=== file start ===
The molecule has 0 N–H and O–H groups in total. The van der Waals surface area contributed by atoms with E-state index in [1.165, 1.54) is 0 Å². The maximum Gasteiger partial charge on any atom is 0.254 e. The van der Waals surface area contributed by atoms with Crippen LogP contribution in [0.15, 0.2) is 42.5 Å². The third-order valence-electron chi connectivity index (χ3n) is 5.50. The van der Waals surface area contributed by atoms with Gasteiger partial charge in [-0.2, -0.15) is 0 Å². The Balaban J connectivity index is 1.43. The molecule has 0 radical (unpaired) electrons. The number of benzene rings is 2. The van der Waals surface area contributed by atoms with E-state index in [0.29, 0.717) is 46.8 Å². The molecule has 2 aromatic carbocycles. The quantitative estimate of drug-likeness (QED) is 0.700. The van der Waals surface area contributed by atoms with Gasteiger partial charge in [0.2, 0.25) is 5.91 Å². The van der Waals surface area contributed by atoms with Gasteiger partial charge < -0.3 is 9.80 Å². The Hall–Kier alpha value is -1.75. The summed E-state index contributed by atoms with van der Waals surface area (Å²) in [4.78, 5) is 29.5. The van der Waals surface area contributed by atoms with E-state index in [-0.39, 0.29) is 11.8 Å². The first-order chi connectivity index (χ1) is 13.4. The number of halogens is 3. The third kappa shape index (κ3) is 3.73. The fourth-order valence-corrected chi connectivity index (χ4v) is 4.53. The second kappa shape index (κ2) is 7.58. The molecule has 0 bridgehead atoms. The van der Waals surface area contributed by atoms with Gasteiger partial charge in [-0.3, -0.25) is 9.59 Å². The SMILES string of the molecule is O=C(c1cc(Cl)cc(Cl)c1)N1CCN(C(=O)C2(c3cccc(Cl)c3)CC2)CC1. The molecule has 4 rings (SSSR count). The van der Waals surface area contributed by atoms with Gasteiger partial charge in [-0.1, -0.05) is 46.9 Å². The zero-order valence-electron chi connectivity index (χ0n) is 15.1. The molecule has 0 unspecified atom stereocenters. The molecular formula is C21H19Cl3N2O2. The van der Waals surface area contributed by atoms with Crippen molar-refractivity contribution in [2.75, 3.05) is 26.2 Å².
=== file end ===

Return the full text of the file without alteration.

The molecule has 0 N–H and O–H groups in total. The van der Waals surface area contributed by atoms with E-state index in [1.165, 1.54) is 0 Å². The maximum Gasteiger partial charge on any atom is 0.254 e. The van der Waals surface area contributed by atoms with Crippen LogP contribution in [0.15, 0.2) is 42.5 Å². The third-order valence-electron chi connectivity index (χ3n) is 5.50. The van der Waals surface area contributed by atoms with Gasteiger partial charge in [-0.2, -0.15) is 0 Å². The Balaban J connectivity index is 1.43. The molecule has 0 radical (unpaired) electrons. The number of benzene rings is 2. The van der Waals surface area contributed by atoms with E-state index in [0.29, 0.717) is 46.8 Å². The molecule has 2 aromatic carbocycles. The quantitative estimate of drug-likeness (QED) is 0.700. The van der Waals surface area contributed by atoms with Gasteiger partial charge in [0.2, 0.25) is 5.91 Å². The van der Waals surface area contributed by atoms with Gasteiger partial charge < -0.3 is 9.80 Å². The Hall–Kier alpha value is -1.75. The summed E-state index contributed by atoms with van der Waals surface area (Å²) in [4.78, 5) is 29.5. The van der Waals surface area contributed by atoms with E-state index in [-0.39, 0.29) is 11.8 Å². The first-order chi connectivity index (χ1) is 13.4. The number of halogens is 3. The third kappa shape index (κ3) is 3.73. The fourth-order valence-corrected chi connectivity index (χ4v) is 4.53. The second kappa shape index (κ2) is 7.58. The molecule has 0 bridgehead atoms. The van der Waals surface area contributed by atoms with Gasteiger partial charge in [-0.3, -0.25) is 9.59 Å². The SMILES string of the molecule is O=C(c1cc(Cl)cc(Cl)c1)N1CCN(C(=O)C2(c3cccc(Cl)c3)CC2)CC1. The molecule has 4 rings (SSSR count). The van der Waals surface area contributed by atoms with Gasteiger partial charge in [-0.1, -0.05) is 46.9 Å². The zero-order valence-electron chi connectivity index (χ0n) is 15.1. The molecule has 0 unspecified atom stereocenters. The molecular formula is C21H19Cl3N2O2. The van der Waals surface area contributed by atoms with Crippen molar-refractivity contribution in [2.75, 3.05) is 26.2 Å².